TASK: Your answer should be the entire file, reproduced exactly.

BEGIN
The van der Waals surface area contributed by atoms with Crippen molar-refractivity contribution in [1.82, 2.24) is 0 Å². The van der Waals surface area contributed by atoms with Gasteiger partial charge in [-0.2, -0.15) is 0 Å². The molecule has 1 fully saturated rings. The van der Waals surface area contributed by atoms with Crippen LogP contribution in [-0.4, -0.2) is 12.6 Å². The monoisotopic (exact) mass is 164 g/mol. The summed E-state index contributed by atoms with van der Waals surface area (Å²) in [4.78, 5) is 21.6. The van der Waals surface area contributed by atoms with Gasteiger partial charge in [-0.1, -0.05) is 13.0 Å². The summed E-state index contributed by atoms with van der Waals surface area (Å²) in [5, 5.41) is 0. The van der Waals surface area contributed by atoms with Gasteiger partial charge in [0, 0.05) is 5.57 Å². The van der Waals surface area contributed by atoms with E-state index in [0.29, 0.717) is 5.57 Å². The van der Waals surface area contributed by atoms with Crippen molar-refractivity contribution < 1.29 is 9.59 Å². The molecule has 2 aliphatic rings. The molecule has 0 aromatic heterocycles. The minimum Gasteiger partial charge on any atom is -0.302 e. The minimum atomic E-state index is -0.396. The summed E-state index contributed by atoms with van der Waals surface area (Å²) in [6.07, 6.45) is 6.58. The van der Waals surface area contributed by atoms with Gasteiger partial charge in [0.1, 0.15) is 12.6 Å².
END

The van der Waals surface area contributed by atoms with Crippen molar-refractivity contribution in [1.82, 2.24) is 0 Å². The van der Waals surface area contributed by atoms with Gasteiger partial charge in [-0.2, -0.15) is 0 Å². The molecule has 1 fully saturated rings. The van der Waals surface area contributed by atoms with Crippen LogP contribution in [-0.4, -0.2) is 12.6 Å². The monoisotopic (exact) mass is 164 g/mol. The summed E-state index contributed by atoms with van der Waals surface area (Å²) in [4.78, 5) is 21.6. The van der Waals surface area contributed by atoms with Gasteiger partial charge in [-0.1, -0.05) is 13.0 Å². The summed E-state index contributed by atoms with van der Waals surface area (Å²) in [5, 5.41) is 0. The van der Waals surface area contributed by atoms with Gasteiger partial charge in [0, 0.05) is 5.57 Å². The van der Waals surface area contributed by atoms with E-state index in [0.29, 0.717) is 5.57 Å². The van der Waals surface area contributed by atoms with Crippen molar-refractivity contribution < 1.29 is 9.59 Å². The molecule has 2 aliphatic rings. The molecule has 0 aromatic heterocycles. The minimum Gasteiger partial charge on any atom is -0.302 e. The minimum atomic E-state index is -0.396. The summed E-state index contributed by atoms with van der Waals surface area (Å²) in [6.07, 6.45) is 6.58. The van der Waals surface area contributed by atoms with Gasteiger partial charge in [0.1, 0.15) is 12.6 Å².